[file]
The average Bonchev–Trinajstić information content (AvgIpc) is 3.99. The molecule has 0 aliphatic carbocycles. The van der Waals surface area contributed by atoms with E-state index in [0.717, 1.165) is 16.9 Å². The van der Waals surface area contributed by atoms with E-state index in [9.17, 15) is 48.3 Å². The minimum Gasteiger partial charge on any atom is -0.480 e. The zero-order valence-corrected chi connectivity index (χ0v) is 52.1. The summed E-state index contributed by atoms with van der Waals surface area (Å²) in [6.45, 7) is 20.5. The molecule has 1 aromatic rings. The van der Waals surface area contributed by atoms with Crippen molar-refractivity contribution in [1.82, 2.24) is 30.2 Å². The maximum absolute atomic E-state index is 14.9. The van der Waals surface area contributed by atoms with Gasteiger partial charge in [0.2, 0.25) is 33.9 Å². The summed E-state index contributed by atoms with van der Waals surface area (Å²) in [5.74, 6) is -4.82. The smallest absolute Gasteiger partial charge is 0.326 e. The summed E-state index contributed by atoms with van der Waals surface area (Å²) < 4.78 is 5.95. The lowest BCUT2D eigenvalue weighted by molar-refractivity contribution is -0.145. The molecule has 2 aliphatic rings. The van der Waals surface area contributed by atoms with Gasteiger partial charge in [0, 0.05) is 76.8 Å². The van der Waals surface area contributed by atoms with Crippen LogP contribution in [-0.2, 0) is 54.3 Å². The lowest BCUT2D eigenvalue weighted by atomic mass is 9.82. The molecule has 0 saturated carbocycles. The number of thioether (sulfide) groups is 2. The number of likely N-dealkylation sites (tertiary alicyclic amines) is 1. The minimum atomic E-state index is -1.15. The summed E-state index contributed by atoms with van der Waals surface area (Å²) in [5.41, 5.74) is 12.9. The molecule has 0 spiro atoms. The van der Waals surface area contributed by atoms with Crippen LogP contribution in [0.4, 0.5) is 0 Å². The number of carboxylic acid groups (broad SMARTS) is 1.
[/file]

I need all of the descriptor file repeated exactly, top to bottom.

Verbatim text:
The average Bonchev–Trinajstić information content (AvgIpc) is 3.99. The molecule has 0 aliphatic carbocycles. The van der Waals surface area contributed by atoms with E-state index in [0.717, 1.165) is 16.9 Å². The van der Waals surface area contributed by atoms with E-state index in [9.17, 15) is 48.3 Å². The minimum Gasteiger partial charge on any atom is -0.480 e. The zero-order valence-corrected chi connectivity index (χ0v) is 52.1. The summed E-state index contributed by atoms with van der Waals surface area (Å²) in [6.45, 7) is 20.5. The molecule has 1 aromatic rings. The van der Waals surface area contributed by atoms with Crippen molar-refractivity contribution in [1.82, 2.24) is 30.2 Å². The maximum absolute atomic E-state index is 14.9. The van der Waals surface area contributed by atoms with Gasteiger partial charge in [0.2, 0.25) is 33.9 Å². The summed E-state index contributed by atoms with van der Waals surface area (Å²) in [5.74, 6) is -4.82. The smallest absolute Gasteiger partial charge is 0.326 e. The summed E-state index contributed by atoms with van der Waals surface area (Å²) < 4.78 is 5.95. The lowest BCUT2D eigenvalue weighted by molar-refractivity contribution is -0.145. The molecule has 2 aliphatic rings. The van der Waals surface area contributed by atoms with Gasteiger partial charge in [0, 0.05) is 76.8 Å². The van der Waals surface area contributed by atoms with Crippen LogP contribution in [-0.2, 0) is 54.3 Å². The lowest BCUT2D eigenvalue weighted by atomic mass is 9.82. The molecule has 0 saturated carbocycles. The number of thioether (sulfide) groups is 2. The number of likely N-dealkylation sites (tertiary alicyclic amines) is 1. The minimum atomic E-state index is -1.15. The summed E-state index contributed by atoms with van der Waals surface area (Å²) in [5.41, 5.74) is 12.9. The molecule has 0 spiro atoms. The van der Waals surface area contributed by atoms with Crippen LogP contribution in [0.4, 0.5) is 0 Å². The number of carboxylic acid groups (broad SMARTS) is 1.